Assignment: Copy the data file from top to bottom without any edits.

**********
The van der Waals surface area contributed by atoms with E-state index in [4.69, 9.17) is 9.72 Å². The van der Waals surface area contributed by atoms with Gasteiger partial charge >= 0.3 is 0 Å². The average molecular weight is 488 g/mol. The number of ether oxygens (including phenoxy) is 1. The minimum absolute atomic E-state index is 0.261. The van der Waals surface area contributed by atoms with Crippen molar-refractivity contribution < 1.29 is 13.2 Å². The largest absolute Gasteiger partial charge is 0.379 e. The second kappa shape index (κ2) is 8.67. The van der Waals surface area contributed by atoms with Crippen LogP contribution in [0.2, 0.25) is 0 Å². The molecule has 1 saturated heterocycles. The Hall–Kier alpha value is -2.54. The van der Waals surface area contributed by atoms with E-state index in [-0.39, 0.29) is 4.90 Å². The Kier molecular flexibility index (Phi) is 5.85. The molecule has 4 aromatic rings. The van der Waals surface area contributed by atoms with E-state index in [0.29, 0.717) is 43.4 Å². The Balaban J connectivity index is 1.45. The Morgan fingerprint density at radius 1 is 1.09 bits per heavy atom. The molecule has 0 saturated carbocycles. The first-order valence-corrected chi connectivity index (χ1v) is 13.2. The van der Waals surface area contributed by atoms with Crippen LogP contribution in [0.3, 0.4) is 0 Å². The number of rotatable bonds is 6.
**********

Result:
The van der Waals surface area contributed by atoms with E-state index in [4.69, 9.17) is 9.72 Å². The van der Waals surface area contributed by atoms with Gasteiger partial charge >= 0.3 is 0 Å². The average molecular weight is 488 g/mol. The number of ether oxygens (including phenoxy) is 1. The minimum absolute atomic E-state index is 0.261. The van der Waals surface area contributed by atoms with Crippen molar-refractivity contribution < 1.29 is 13.2 Å². The largest absolute Gasteiger partial charge is 0.379 e. The second kappa shape index (κ2) is 8.67. The van der Waals surface area contributed by atoms with Crippen LogP contribution in [0.2, 0.25) is 0 Å². The molecule has 1 saturated heterocycles. The Hall–Kier alpha value is -2.54. The van der Waals surface area contributed by atoms with E-state index in [-0.39, 0.29) is 4.90 Å². The Kier molecular flexibility index (Phi) is 5.85. The molecule has 4 aromatic rings. The van der Waals surface area contributed by atoms with E-state index in [0.29, 0.717) is 43.4 Å². The Balaban J connectivity index is 1.45. The Morgan fingerprint density at radius 1 is 1.09 bits per heavy atom. The molecule has 0 saturated carbocycles. The first-order valence-corrected chi connectivity index (χ1v) is 13.2. The van der Waals surface area contributed by atoms with Crippen LogP contribution in [0.3, 0.4) is 0 Å². The number of rotatable bonds is 6.